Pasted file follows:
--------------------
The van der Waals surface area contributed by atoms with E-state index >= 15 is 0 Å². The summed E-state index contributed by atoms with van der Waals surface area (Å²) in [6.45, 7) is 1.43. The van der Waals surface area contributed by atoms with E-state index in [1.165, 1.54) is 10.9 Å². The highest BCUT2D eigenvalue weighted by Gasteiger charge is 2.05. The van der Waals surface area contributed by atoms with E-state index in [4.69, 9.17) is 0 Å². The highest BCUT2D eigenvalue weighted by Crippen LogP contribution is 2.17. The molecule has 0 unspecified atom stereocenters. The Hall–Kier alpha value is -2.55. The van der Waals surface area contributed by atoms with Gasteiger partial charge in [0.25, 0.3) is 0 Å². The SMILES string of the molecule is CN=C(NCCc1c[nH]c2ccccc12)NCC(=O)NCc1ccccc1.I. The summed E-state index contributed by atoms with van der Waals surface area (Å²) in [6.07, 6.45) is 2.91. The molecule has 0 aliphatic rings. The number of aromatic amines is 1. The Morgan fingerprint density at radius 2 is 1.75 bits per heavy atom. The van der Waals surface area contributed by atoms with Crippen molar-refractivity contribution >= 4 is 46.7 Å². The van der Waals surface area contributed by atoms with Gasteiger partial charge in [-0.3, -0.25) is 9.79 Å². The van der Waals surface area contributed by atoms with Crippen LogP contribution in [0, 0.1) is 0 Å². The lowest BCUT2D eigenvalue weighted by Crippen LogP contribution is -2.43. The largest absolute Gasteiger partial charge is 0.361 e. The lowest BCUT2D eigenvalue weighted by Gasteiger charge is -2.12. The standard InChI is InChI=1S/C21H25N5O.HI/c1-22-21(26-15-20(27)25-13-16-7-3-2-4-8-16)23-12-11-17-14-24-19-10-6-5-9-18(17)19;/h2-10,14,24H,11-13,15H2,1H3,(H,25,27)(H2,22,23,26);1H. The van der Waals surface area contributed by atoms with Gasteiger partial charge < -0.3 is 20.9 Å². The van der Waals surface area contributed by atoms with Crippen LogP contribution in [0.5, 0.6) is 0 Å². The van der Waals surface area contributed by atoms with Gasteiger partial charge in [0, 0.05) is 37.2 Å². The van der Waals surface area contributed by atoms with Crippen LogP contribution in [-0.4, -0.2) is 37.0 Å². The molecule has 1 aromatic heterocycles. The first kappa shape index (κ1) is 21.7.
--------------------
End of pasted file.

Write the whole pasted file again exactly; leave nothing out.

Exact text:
The van der Waals surface area contributed by atoms with E-state index >= 15 is 0 Å². The summed E-state index contributed by atoms with van der Waals surface area (Å²) in [6.45, 7) is 1.43. The van der Waals surface area contributed by atoms with E-state index in [1.165, 1.54) is 10.9 Å². The highest BCUT2D eigenvalue weighted by Gasteiger charge is 2.05. The van der Waals surface area contributed by atoms with E-state index in [4.69, 9.17) is 0 Å². The highest BCUT2D eigenvalue weighted by Crippen LogP contribution is 2.17. The molecule has 0 unspecified atom stereocenters. The Hall–Kier alpha value is -2.55. The van der Waals surface area contributed by atoms with Gasteiger partial charge in [0.25, 0.3) is 0 Å². The SMILES string of the molecule is CN=C(NCCc1c[nH]c2ccccc12)NCC(=O)NCc1ccccc1.I. The summed E-state index contributed by atoms with van der Waals surface area (Å²) in [6.07, 6.45) is 2.91. The molecule has 0 aliphatic rings. The number of aromatic amines is 1. The Morgan fingerprint density at radius 2 is 1.75 bits per heavy atom. The van der Waals surface area contributed by atoms with Crippen molar-refractivity contribution >= 4 is 46.7 Å². The van der Waals surface area contributed by atoms with Gasteiger partial charge in [-0.3, -0.25) is 9.79 Å². The van der Waals surface area contributed by atoms with Crippen LogP contribution in [0, 0.1) is 0 Å². The lowest BCUT2D eigenvalue weighted by Crippen LogP contribution is -2.43. The largest absolute Gasteiger partial charge is 0.361 e. The lowest BCUT2D eigenvalue weighted by Gasteiger charge is -2.12. The standard InChI is InChI=1S/C21H25N5O.HI/c1-22-21(26-15-20(27)25-13-16-7-3-2-4-8-16)23-12-11-17-14-24-19-10-6-5-9-18(17)19;/h2-10,14,24H,11-13,15H2,1H3,(H,25,27)(H2,22,23,26);1H. The van der Waals surface area contributed by atoms with Gasteiger partial charge < -0.3 is 20.9 Å². The van der Waals surface area contributed by atoms with Crippen LogP contribution in [0.5, 0.6) is 0 Å². The van der Waals surface area contributed by atoms with Gasteiger partial charge in [0, 0.05) is 37.2 Å². The van der Waals surface area contributed by atoms with Crippen LogP contribution in [-0.4, -0.2) is 37.0 Å². The molecule has 1 aromatic heterocycles. The first kappa shape index (κ1) is 21.7.